Review of the Status of Beluga Whales in the St. Lawrence River Estuary

Photo: Darryl Dyck/Canadian Press)

Photo: Darryl Dyck/Canadian Press)

The annual National Marine Mammal Peer Review Committee met in St. John’s, Newfoundland last month. The goal of this Department of Fisheries and Oceans scientific committee is to generate science advisory reports on issues regarding populations of marine mammals in Canada.

One of the populations reviewed this year was the St. Lawrence Estuary (SLE) beluga (Delphinaterus leucas). To do so different scientists working with this population, including Stéphane Lair, the CCWHC – Quebec Regional director, presented results of research programs on the ongoing monitoring of the health of this population. The SLE beluga are listed as threatened under Canada’s Species at Risk Act.  A review of the SLE beluga status (2007) concluded that the population was stable over the period 1988-2006.  However, in recent years there has been an increase in reports of death of young-of-the-year, and an apparent increase in adult female perinatal (the period immediately before and after birth) mortalities, suggesting that the status of SLE beluga may have changed.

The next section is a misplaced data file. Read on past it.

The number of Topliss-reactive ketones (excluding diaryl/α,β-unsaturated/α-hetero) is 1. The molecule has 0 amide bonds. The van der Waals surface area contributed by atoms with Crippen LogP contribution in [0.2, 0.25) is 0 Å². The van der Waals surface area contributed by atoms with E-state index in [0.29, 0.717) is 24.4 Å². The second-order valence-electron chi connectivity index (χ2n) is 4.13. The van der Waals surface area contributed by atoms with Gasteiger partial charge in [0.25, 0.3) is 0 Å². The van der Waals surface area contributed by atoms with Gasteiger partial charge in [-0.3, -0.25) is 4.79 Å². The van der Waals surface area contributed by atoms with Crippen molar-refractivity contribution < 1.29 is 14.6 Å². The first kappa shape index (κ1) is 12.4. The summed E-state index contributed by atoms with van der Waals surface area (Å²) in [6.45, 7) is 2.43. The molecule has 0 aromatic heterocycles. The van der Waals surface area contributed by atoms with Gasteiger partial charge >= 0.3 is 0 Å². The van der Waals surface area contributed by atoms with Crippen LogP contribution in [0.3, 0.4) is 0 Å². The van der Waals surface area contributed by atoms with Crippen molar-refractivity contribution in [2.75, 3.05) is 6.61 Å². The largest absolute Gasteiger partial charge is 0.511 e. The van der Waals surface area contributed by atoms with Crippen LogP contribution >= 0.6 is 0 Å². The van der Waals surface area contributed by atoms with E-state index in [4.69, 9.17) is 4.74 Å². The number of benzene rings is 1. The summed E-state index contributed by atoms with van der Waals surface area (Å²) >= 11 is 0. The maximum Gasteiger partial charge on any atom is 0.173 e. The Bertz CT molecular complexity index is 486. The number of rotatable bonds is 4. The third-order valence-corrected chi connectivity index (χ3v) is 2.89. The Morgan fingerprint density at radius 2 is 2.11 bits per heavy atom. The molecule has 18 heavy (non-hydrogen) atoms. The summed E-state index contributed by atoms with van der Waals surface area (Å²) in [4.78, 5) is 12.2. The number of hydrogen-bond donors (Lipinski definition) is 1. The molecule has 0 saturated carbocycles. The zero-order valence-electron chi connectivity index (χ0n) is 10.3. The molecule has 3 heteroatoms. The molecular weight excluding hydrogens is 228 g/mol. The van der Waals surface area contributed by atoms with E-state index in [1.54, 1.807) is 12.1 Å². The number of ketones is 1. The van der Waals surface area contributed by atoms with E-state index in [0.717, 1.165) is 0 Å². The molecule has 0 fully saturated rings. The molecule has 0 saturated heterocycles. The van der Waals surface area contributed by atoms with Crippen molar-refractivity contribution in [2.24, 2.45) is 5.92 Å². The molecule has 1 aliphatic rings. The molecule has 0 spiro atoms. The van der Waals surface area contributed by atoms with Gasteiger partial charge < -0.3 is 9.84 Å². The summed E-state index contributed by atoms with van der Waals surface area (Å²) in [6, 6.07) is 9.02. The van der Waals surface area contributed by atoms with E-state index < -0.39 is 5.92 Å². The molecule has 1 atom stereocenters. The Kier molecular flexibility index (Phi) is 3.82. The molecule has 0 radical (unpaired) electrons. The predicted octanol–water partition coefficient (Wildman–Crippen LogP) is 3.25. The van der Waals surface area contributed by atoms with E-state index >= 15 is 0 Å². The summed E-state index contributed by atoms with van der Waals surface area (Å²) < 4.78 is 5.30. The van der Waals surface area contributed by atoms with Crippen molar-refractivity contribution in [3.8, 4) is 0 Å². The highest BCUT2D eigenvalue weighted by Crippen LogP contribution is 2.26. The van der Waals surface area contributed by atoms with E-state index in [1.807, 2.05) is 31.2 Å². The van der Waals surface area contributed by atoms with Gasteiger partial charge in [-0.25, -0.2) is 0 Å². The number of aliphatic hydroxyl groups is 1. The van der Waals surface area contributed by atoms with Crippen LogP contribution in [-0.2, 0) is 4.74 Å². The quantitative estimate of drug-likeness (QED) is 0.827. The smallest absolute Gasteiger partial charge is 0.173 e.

Here are some of the observations extracted from the summary of the Science Advisory Report:

  • Unusually high numbers of newborn calves were documented in 2008, 2010, and 2012. The age composition of the carcasses indicates an increase in the mortality of young adult females during the 2000’s compared to the 1990’s.
  • Even if there is no significant long-term trend in abundance, the estimates of abundance of the SLE beluga population realized in 2009 were the lowest estimates generated for this population. The proportion of 0-1 year-old calves counted during photographic surveys has declined from 15.1-17.8% in the 1990’s to 3.2-8.4% in the 2000’s.
  • An age-structured population model estimates that the population was stable or increasing at a slow rate until the early 2000’s (reaching approximately 1000 individuals in 2002), and has declined since then to a total population of 889 individuals in 2012.